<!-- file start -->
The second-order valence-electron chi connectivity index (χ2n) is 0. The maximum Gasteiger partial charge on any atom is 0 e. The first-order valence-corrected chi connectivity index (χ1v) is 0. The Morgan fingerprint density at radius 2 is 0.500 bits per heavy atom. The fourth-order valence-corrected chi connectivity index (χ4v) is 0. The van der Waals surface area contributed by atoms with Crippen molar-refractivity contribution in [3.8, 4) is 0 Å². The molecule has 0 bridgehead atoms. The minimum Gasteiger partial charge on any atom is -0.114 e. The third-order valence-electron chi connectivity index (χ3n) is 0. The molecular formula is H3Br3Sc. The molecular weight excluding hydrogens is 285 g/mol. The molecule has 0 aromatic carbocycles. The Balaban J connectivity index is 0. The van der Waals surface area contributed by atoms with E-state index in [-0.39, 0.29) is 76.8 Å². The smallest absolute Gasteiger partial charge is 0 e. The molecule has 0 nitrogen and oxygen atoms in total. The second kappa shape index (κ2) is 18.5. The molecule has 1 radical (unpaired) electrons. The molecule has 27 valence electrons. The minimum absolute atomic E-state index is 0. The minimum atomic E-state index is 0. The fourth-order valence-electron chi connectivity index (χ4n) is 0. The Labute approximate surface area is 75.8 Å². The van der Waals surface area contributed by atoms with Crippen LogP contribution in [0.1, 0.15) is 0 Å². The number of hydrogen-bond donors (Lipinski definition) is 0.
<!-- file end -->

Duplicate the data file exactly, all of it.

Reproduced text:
The second-order valence-electron chi connectivity index (χ2n) is 0. The maximum Gasteiger partial charge on any atom is 0 e. The first-order valence-corrected chi connectivity index (χ1v) is 0. The Morgan fingerprint density at radius 2 is 0.500 bits per heavy atom. The fourth-order valence-corrected chi connectivity index (χ4v) is 0. The van der Waals surface area contributed by atoms with Crippen molar-refractivity contribution in [3.8, 4) is 0 Å². The molecule has 0 bridgehead atoms. The minimum Gasteiger partial charge on any atom is -0.114 e. The third-order valence-electron chi connectivity index (χ3n) is 0. The molecular formula is H3Br3Sc. The molecular weight excluding hydrogens is 285 g/mol. The molecule has 0 aromatic carbocycles. The Balaban J connectivity index is 0. The van der Waals surface area contributed by atoms with E-state index in [-0.39, 0.29) is 76.8 Å². The smallest absolute Gasteiger partial charge is 0 e. The molecule has 0 nitrogen and oxygen atoms in total. The second kappa shape index (κ2) is 18.5. The molecule has 1 radical (unpaired) electrons. The molecule has 27 valence electrons. The minimum absolute atomic E-state index is 0. The minimum atomic E-state index is 0. The fourth-order valence-electron chi connectivity index (χ4n) is 0. The Labute approximate surface area is 75.8 Å². The van der Waals surface area contributed by atoms with Crippen LogP contribution in [0.1, 0.15) is 0 Å². The number of hydrogen-bond donors (Lipinski definition) is 0.